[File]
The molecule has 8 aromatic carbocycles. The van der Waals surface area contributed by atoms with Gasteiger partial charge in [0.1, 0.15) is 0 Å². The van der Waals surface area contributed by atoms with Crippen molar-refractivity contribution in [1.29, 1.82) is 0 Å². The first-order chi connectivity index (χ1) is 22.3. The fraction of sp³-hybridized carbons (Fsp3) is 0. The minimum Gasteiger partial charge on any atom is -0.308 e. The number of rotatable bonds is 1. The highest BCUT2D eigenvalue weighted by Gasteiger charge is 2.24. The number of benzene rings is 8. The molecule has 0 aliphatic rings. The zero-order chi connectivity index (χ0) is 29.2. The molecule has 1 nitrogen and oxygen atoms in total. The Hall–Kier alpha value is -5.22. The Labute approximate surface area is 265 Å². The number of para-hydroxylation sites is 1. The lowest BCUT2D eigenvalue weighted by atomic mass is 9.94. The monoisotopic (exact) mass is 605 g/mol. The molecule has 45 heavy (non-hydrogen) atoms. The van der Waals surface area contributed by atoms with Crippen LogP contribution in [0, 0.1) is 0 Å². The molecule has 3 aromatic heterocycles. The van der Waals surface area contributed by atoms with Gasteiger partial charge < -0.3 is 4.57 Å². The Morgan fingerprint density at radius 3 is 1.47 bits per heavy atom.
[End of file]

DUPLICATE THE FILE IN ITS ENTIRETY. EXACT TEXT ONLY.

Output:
The molecule has 8 aromatic carbocycles. The van der Waals surface area contributed by atoms with Gasteiger partial charge in [0.1, 0.15) is 0 Å². The van der Waals surface area contributed by atoms with Crippen molar-refractivity contribution in [1.29, 1.82) is 0 Å². The first-order chi connectivity index (χ1) is 22.3. The fraction of sp³-hybridized carbons (Fsp3) is 0. The minimum Gasteiger partial charge on any atom is -0.308 e. The number of rotatable bonds is 1. The highest BCUT2D eigenvalue weighted by Gasteiger charge is 2.24. The number of benzene rings is 8. The molecule has 0 aliphatic rings. The zero-order chi connectivity index (χ0) is 29.2. The molecule has 1 nitrogen and oxygen atoms in total. The Hall–Kier alpha value is -5.22. The Labute approximate surface area is 265 Å². The number of para-hydroxylation sites is 1. The lowest BCUT2D eigenvalue weighted by atomic mass is 9.94. The monoisotopic (exact) mass is 605 g/mol. The molecule has 45 heavy (non-hydrogen) atoms. The van der Waals surface area contributed by atoms with Crippen LogP contribution in [0, 0.1) is 0 Å². The molecule has 3 aromatic heterocycles. The van der Waals surface area contributed by atoms with Gasteiger partial charge < -0.3 is 4.57 Å². The Morgan fingerprint density at radius 3 is 1.47 bits per heavy atom.